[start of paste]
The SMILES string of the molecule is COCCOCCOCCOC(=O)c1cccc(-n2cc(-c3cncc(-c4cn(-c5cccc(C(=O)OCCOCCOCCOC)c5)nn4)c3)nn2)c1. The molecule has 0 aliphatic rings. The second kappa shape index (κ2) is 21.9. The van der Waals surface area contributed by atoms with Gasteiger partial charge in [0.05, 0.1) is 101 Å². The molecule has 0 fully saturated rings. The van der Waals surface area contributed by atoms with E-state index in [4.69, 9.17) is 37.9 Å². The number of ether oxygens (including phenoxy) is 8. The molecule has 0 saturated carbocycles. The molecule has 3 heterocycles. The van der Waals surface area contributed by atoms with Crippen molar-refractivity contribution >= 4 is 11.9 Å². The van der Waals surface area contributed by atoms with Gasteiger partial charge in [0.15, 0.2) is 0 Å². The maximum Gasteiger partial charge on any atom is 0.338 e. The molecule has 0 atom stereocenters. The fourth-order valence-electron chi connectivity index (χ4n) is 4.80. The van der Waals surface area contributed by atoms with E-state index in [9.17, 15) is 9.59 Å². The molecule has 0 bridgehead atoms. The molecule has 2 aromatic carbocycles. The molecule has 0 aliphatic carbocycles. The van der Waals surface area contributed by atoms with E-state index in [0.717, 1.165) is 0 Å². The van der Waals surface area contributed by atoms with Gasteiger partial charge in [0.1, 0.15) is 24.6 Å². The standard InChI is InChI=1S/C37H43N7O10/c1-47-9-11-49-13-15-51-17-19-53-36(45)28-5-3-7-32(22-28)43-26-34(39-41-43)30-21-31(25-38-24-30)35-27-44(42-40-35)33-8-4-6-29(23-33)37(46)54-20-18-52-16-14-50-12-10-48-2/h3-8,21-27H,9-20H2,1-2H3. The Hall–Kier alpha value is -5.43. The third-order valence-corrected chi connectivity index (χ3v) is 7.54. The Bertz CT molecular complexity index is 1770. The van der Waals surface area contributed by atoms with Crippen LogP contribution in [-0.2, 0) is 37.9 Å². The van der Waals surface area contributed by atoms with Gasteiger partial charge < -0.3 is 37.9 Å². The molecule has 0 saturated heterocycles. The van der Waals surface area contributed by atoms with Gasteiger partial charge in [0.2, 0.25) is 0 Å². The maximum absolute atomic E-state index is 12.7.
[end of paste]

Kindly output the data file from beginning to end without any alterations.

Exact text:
The SMILES string of the molecule is COCCOCCOCCOC(=O)c1cccc(-n2cc(-c3cncc(-c4cn(-c5cccc(C(=O)OCCOCCOCCOC)c5)nn4)c3)nn2)c1. The molecule has 0 aliphatic rings. The second kappa shape index (κ2) is 21.9. The van der Waals surface area contributed by atoms with Gasteiger partial charge in [0.05, 0.1) is 101 Å². The molecule has 0 fully saturated rings. The van der Waals surface area contributed by atoms with E-state index in [4.69, 9.17) is 37.9 Å². The number of ether oxygens (including phenoxy) is 8. The molecule has 0 saturated carbocycles. The molecule has 3 heterocycles. The van der Waals surface area contributed by atoms with Crippen molar-refractivity contribution >= 4 is 11.9 Å². The van der Waals surface area contributed by atoms with Gasteiger partial charge in [0.15, 0.2) is 0 Å². The maximum Gasteiger partial charge on any atom is 0.338 e. The molecule has 0 atom stereocenters. The fourth-order valence-electron chi connectivity index (χ4n) is 4.80. The van der Waals surface area contributed by atoms with E-state index in [9.17, 15) is 9.59 Å². The molecule has 0 bridgehead atoms. The molecule has 2 aromatic carbocycles. The molecule has 0 aliphatic carbocycles. The van der Waals surface area contributed by atoms with E-state index in [0.717, 1.165) is 0 Å². The van der Waals surface area contributed by atoms with Gasteiger partial charge in [0.1, 0.15) is 24.6 Å². The standard InChI is InChI=1S/C37H43N7O10/c1-47-9-11-49-13-15-51-17-19-53-36(45)28-5-3-7-32(22-28)43-26-34(39-41-43)30-21-31(25-38-24-30)35-27-44(42-40-35)33-8-4-6-29(23-33)37(46)54-20-18-52-16-14-50-12-10-48-2/h3-8,21-27H,9-20H2,1-2H3. The Hall–Kier alpha value is -5.43. The third-order valence-corrected chi connectivity index (χ3v) is 7.54. The Bertz CT molecular complexity index is 1770. The van der Waals surface area contributed by atoms with Crippen LogP contribution in [-0.2, 0) is 37.9 Å². The van der Waals surface area contributed by atoms with Gasteiger partial charge < -0.3 is 37.9 Å². The molecule has 0 saturated heterocycles. The van der Waals surface area contributed by atoms with Gasteiger partial charge in [0.2, 0.25) is 0 Å². The maximum absolute atomic E-state index is 12.7.